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Developers Debate over Future of C#

Developers respond to Microsoft Technical Fellow Anders Hejlsberg's discussion on the future direction of C#.

Anders Hejlsberg, Technical Fellow and C# Team Leader, Developer Division, Microsoft Microsoft Technical Fellow and C# team leader Anders Hejlsberg has spent a lot of time recently talking about the future direction of the C# programming language. But some developers are concerned about the path their favorite language may be taking.

As the flagship language of Microsoft's .NET Framework, C# plays a critical role in Microsoft's development strategy. That role will continue to evolve as the language takes on the attributes of dynamic and functional programming languages.

C# 3.0, which shipped in November 2007, introduced functional programming concepts like the lambda expressions found in Microsoft's F# and Language Integrated Query (LINQ). C# 4.0, which is currently under development, will add dynamic typing. The imperative, statically typed, objected-oriented programming language originally launched as Redmond's response to Java is looking like a whole lot more.

"In a sense, C# is becoming a hybrid programming language, or a multiparadigm programming language. It's object-oriented, it's functional, now-in 4.0-it will be dynamic as well," Hejlsberg says. "I think it's perfectly natural that we borrow the best ideas from these different domains. There's no sort of requirement that one must be a statically typed or dynamically typed programming language. I think both have advantages."

Fresh Concerns
Developers at the Microsoft Professional Developers Conference 2008 in October applauded when Hejlsberg discussed how dynamic typing would finally ease the handling of COM interfaces and other thorny interactions. But other programmers are concerned about C# breaking in new directions.

"One of the most frustrating things is the continuously expanding complexity of C#," writes Dr. Brian Morris, director of Euronav Ltd. in Portsmouth, U.K. "Increased complexity adds higher levels of entry and, worse, [makes it] more difficult to understand and maintain code. Often engineers will use a new feature just because it's there, when using the simpler constructs of a language would give a better solution. Lambda expressions are a typical feature of this."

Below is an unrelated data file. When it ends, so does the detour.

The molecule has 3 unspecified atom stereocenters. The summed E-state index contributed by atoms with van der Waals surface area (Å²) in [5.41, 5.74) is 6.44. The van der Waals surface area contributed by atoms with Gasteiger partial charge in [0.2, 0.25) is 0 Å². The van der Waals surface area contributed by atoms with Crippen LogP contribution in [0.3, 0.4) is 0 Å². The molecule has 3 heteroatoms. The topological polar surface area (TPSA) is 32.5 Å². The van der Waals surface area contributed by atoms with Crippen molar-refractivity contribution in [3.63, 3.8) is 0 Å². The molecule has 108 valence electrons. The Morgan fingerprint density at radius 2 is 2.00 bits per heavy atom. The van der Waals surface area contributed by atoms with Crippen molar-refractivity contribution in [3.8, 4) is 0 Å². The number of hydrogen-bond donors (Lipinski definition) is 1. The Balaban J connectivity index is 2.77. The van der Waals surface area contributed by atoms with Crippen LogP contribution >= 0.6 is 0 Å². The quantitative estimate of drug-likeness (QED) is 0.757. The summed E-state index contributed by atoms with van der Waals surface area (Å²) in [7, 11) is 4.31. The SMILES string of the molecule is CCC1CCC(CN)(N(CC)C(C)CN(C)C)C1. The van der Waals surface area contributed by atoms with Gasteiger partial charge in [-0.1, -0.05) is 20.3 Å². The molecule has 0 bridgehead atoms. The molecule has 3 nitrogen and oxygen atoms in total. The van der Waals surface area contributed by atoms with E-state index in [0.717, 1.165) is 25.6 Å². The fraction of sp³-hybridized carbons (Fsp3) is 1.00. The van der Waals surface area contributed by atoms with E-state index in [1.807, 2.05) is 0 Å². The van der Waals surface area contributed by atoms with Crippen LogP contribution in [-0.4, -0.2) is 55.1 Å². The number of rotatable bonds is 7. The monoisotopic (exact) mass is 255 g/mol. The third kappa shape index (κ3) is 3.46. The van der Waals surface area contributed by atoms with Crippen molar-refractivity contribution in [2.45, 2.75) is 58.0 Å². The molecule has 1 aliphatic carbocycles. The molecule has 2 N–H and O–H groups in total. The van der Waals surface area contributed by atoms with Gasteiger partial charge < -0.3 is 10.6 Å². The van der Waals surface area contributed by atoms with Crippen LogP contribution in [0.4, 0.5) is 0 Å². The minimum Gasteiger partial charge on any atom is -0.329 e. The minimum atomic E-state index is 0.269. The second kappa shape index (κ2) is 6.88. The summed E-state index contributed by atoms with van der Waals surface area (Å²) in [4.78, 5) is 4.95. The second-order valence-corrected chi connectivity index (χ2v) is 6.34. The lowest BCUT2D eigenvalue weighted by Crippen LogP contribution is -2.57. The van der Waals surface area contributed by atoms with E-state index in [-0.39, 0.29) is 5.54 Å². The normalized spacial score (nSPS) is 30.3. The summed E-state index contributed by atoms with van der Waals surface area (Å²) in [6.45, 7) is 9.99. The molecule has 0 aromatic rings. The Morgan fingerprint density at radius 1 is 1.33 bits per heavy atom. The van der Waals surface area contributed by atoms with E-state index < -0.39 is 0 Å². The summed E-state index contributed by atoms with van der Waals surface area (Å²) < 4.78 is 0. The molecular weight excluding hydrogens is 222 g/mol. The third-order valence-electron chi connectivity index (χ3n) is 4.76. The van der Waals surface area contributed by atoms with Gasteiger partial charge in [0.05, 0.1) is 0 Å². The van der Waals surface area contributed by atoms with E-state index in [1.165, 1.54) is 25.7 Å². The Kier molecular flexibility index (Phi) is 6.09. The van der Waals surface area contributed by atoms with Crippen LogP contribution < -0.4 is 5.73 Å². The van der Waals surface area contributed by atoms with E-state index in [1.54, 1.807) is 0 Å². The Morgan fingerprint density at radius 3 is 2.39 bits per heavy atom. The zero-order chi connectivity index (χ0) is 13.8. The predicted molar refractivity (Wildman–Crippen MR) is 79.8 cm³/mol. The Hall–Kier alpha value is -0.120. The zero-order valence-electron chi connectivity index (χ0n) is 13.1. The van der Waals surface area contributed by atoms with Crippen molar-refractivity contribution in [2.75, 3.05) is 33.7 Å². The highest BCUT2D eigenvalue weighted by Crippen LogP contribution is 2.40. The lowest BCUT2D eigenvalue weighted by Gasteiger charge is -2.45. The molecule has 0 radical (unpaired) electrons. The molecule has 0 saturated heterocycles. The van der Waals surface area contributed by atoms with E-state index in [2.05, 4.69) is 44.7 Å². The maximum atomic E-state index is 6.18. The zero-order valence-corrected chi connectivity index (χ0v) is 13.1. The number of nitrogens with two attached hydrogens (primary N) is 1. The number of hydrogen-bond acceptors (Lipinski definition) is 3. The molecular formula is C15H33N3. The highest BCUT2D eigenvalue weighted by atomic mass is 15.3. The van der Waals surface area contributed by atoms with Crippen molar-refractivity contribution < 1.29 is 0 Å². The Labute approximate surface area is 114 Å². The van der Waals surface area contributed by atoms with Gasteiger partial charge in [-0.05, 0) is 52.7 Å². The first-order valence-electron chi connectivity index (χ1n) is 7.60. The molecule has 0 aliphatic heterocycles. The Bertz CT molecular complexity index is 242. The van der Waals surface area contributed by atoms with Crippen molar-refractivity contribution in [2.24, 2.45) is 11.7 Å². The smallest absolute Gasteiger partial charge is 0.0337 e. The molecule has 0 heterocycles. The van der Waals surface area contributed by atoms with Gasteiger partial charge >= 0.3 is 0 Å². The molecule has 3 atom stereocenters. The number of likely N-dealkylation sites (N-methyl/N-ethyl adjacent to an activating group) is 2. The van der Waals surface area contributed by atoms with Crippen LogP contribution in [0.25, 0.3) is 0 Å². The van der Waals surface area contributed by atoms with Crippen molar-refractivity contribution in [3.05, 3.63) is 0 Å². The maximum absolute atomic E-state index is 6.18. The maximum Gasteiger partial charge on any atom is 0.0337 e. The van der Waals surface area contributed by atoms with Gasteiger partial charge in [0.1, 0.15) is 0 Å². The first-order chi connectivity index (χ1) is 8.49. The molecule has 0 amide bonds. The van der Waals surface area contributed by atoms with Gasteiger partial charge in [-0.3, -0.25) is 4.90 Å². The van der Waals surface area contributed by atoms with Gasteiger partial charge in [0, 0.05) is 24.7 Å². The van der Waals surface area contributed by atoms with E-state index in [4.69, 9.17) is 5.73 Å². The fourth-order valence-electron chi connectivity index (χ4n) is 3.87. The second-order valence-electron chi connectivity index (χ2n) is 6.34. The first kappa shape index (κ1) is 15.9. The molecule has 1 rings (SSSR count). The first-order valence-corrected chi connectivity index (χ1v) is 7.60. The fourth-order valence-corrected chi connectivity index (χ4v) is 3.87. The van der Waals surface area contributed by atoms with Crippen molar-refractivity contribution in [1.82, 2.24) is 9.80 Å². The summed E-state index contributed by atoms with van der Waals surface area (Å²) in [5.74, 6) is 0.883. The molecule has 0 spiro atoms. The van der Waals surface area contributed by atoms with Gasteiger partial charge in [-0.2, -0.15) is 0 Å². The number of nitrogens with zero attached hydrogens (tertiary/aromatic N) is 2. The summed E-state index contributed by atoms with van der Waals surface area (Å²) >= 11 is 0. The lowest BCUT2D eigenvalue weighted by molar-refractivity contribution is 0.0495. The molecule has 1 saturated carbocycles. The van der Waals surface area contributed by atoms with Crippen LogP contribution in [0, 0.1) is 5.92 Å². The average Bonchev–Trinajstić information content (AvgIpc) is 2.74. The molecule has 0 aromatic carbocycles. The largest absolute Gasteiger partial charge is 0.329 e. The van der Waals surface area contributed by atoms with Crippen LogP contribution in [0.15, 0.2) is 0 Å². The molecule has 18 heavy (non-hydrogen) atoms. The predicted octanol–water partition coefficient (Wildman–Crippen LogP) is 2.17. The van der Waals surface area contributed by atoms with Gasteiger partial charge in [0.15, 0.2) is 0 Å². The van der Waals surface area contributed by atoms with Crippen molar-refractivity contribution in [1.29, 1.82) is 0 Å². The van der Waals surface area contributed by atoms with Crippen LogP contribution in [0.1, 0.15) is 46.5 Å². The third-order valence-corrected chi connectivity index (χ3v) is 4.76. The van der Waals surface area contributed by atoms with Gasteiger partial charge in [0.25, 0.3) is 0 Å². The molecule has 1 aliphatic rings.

Ronald Jones, a 20-year programming veteran who is currently mastering C# 3.0, urges Microsoft to "stop already" with the changes. "You inhibit C# adoption every time you change it," Jones writes. "You inhibit its stability and desirability as a platform of choice for future development. A language is not something to be spun out and revised on a whim every year. How could any shop adopt a language that changes as often as C# does?"

Hejlsberg says he understands the danger. "You can't fundamentally change the nature of the beast. C#, its core design center was to be an imperative, object-oriented programming language. Now you can add features that you borrow from functional and dynamic, but it still has that core center of gravity, and you can't really change that," he says.

Hejlsberg says his team has been mindful of the dangers of heaping features onto C#. He points to the continuity of the development team, which began meeting three times a week back in 1999. "That series of meetings is still ongoing. In fact, until recently, it was still in the same room."

"I think it's perfectly natural that we borrow the best ideas from these different domains. There's no sort of requirement that one must be a statically typed or dynamically typed programming language. I think both have advantages."
Anders Hejlsberg, Technical Fellow and C# Team Leader,   
Developer Division, Microsoft   

To VB or Not to VB
Questions also arise around the relationship between Visual Basic and C# under .NET. Hejlsberg says the commonalities between the two programming languages will only continue.

"We have often externally tried to position one [language] for one group and the other for another, and we have not really been all that successful. When you look at the developer communities around the two languages, there's really not a lot of difference between the two," Hejslberg says. "They build the same kinds of apps, they want the same type of features. It's really more an accident of history whether they're using one or the other language."

Ron McCullough, a software developer in Nashville, Tenn., has seen no compelling reason to move off of VB. "Coming from a VB background, I found C# to be awkward and slow to develop, and lacking in many amenities that I've come to expect in VB development," he writes in an e-mail exchange.

Rick Piovesan, a Canadian developer in Aurora, Ontario, Canada, agrees. "As a contractor, my preference is VB first and C# when needed. But these days more and more C# is the language required by client projects," he writes. "But what amazes me is how crude and simplistic Visual Studio's support is for C# as compared to VB. I kept looking for features and wondering where they were."

While both Piovesan and McCullough agree that more activity is moving to C#, Microsoft is committed to co-evolving the two languages. A feature that gets added to C# will be considered for VB, says Hejlsberg.

"Let me put it this way: I think there is absolutely no reason to jump off of Visual Basic for fear it will not evolve in the same fashion as C#," Hejlsberg says. "That's really the assurance we want to give people."

About the Author

Michael Desmond is an editor and writer for 1105 Media's Enterprise Computing Group.

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